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A Tour Through One Of LA’s Marijuana Shops

A Glimpse At How Cannabis Shops Are Targeting Wealthier Patrons

For a lot of us in the U.S., obtaining our marijuana once involve back alley, shady deals with less than reputable characters. However, legalization efforts across the country are quickly changing how we purchase, consume, and view cannabis. 99 High Tide Collective, one of LA’s marijuana shops is trying to take things one step further. Following what some would describe as a “New Age” aesthetic, complete with items representing Native American spirituality and eastern philosophy, their shop looks and sounds more like something akin to a modern yoga studio than a marijuana dispensary.

On one wall of 99 High Tide Collective in Malibu, mosses and succulents are nestled in a frame of locally procured driftwood. Native American dream catchers dripping with feathers and sea shells hang from the pot dispensary’s ceilings. Vases of white lilies perfume the air. In a side room, visitors can lie on a heated crystal blanket and receive reiki, sound treatments and other ministrations.

Also, as a result of expanded legalization, there is now a vast increase in product quality and varieties available to consumers which is something that High Tide and other similar marijuana shops hope to be able to capitalize on. The way they see it, having an abundant variety of different products available lends itself naturally to an increased customer base.

For many years, cannabis users have largely had to settle for whatever they could find. The products available at High Tide show how companies operating in a legal market have taken a raw material – cannabis – and with design and marketing savvy created products targeting a far broader range of consumers than an illegal product ever could.

Another side effect of the country’s legalization efforts is that the consumption methods for marijuana have drastically increased in variety. In prior years, most consumers would only really have the choice of purchasing marijuana flower for smoking. Or, if the user was feeling particularly motivated, that same flower was used for making edibles of one form or another (often leading to a messy kitchen and less than tasty results). Now that legalization has taken hold in some states, there are myriad ways to consume the drug from concentrates, to professionally made edibles, and even sublingual tinctures.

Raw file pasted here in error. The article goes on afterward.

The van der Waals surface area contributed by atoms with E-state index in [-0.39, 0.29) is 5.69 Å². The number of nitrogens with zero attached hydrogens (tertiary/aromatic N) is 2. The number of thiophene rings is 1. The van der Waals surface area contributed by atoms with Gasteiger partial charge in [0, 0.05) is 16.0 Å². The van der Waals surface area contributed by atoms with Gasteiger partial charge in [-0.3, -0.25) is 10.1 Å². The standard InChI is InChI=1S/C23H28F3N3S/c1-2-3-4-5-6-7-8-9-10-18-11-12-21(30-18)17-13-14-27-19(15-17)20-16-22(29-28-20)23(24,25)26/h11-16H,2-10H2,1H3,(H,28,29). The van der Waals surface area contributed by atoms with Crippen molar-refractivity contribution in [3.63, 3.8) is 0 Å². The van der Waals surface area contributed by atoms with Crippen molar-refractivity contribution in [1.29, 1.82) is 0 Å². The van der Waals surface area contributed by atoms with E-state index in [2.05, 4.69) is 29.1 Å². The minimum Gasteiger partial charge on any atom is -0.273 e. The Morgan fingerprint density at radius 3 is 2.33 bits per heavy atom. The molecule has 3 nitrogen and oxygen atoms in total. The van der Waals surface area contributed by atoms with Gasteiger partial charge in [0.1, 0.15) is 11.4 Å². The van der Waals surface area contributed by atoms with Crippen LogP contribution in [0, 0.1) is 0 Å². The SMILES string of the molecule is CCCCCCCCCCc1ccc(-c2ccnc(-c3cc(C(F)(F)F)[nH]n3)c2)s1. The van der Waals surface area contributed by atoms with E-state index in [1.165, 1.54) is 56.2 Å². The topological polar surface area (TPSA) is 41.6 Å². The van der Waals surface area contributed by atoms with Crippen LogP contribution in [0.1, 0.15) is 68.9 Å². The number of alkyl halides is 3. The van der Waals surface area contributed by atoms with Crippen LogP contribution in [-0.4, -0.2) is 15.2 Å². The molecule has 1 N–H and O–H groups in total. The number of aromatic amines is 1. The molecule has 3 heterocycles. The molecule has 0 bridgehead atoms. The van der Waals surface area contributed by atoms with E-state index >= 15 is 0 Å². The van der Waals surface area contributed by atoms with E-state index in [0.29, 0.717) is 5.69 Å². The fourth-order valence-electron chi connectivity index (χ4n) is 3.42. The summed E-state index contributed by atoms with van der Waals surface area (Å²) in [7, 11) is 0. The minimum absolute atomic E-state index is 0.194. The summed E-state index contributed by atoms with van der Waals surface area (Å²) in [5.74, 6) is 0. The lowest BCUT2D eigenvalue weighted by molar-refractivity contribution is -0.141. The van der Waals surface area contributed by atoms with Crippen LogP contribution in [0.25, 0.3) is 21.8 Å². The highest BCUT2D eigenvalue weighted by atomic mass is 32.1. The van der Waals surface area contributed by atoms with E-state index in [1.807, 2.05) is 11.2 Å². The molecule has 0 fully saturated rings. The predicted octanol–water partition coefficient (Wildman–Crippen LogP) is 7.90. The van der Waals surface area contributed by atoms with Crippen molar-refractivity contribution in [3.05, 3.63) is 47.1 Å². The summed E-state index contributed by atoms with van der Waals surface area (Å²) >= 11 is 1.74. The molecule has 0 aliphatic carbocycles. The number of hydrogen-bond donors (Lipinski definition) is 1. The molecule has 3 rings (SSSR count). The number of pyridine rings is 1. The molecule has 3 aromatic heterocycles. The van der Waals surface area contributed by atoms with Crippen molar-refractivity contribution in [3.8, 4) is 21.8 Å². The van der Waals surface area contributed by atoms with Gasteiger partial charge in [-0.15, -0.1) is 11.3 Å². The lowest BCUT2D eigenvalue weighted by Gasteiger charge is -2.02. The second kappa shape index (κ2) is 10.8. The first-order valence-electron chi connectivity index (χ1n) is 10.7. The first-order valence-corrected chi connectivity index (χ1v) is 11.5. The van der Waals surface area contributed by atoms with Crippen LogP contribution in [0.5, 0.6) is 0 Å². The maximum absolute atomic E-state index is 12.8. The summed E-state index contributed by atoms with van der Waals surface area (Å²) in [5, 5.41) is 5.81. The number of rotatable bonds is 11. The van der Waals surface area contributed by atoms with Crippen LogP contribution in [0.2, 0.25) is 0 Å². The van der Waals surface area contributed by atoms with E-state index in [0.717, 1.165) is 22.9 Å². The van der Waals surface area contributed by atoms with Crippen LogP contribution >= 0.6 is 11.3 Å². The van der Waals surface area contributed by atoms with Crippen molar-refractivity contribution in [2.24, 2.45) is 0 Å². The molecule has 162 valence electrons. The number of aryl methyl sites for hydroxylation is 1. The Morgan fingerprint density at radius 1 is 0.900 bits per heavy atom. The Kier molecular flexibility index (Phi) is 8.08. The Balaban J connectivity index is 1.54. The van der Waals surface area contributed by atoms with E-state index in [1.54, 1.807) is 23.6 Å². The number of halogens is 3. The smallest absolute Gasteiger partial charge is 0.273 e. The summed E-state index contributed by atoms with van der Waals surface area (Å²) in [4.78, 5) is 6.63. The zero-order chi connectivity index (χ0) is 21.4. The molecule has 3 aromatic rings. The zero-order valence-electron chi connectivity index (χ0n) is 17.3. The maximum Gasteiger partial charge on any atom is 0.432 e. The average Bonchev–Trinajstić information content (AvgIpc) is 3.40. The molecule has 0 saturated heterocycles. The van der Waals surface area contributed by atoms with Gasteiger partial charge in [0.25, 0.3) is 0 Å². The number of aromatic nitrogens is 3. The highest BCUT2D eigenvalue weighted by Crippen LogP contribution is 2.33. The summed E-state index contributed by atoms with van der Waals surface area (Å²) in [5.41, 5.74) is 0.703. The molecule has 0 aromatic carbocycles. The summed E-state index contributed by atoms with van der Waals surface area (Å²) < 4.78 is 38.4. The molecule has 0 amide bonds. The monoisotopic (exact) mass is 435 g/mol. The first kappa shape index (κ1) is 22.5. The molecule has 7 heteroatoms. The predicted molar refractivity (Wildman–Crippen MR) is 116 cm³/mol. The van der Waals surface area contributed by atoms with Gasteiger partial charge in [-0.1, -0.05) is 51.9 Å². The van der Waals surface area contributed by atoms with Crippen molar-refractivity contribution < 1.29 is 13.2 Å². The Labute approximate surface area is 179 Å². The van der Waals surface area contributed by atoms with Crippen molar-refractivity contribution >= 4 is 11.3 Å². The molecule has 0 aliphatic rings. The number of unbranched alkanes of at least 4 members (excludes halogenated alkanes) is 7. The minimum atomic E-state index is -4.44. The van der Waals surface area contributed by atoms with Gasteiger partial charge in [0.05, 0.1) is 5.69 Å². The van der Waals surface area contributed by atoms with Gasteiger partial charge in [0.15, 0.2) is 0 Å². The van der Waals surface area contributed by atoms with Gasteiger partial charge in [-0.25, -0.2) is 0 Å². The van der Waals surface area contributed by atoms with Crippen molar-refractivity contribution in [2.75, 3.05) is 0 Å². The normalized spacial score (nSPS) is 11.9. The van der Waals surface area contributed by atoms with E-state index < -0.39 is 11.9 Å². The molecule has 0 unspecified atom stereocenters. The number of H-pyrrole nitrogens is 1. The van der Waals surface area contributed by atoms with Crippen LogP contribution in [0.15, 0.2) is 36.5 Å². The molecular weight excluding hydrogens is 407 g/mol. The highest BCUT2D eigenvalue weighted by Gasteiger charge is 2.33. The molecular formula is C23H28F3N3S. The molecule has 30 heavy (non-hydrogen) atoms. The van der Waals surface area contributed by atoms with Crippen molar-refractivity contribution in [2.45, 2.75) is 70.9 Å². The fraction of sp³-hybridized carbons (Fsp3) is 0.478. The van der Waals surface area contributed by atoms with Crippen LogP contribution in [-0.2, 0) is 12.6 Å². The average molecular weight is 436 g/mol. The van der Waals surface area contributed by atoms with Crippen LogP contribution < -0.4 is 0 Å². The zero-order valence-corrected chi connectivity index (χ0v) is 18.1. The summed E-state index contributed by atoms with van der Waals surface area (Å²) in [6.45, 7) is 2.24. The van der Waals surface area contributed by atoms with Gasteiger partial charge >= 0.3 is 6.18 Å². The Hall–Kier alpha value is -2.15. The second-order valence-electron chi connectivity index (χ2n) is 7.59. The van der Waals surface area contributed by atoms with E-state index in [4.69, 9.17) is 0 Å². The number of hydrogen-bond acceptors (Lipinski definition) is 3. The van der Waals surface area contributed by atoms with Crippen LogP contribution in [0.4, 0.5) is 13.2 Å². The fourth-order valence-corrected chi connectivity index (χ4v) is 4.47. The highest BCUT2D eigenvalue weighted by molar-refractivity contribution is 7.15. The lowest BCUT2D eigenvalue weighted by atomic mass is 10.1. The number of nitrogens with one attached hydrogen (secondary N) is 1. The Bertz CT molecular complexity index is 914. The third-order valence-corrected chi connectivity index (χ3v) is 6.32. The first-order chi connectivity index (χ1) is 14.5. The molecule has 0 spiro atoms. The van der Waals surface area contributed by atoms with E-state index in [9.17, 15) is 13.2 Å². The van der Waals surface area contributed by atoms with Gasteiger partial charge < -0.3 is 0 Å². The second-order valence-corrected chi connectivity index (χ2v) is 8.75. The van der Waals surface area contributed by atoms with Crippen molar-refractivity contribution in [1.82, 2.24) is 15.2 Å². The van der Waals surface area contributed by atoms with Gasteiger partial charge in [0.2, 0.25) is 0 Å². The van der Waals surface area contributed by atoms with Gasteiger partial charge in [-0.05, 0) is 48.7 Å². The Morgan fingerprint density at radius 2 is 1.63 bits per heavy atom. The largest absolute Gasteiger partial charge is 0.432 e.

A Tour Through One Of LA's Marijuana Shops
It’s a world apart from the pot shops Green encountered years ago. Photograph: Alex Halperin

As more consumers prefer the discretion and convenience of packaged products, flower has begun to look more like a niche market for connoisseurs. According to a survey by the California cannabis delivery company Eaze, in December 2017 flower and pre-rolled joints accounted for roughly half its sales, down from about 80% two years earlier. Manufactured edibles, concentrates and vapes account for the balance.

Still for some, discretion, ease of use, as well as privacy, continue to be key factors. And, despite legalization being that much more mainstream in the last few years, marijuana unfortunately still has a significant negative stigma associated with its use. Shops like High Tide and many others are working hard towards changing that!

A Tour Through One Of LA's Marijuana Shops
Inside High Tide’s showroom, a blackboard lists several dozen strains of “flower”. Illustration: George Wylesol

 

Vape pens and edibles bring convenience and discretion to a product that traditionally is neither. These new products make it easy to indulge in movie theaters, planes, cubicles and other settings where lighting a joint is illegal.

 

Dream catchers, succulents and joints: a visit to an LA cannabis shop | Society | The Guardian

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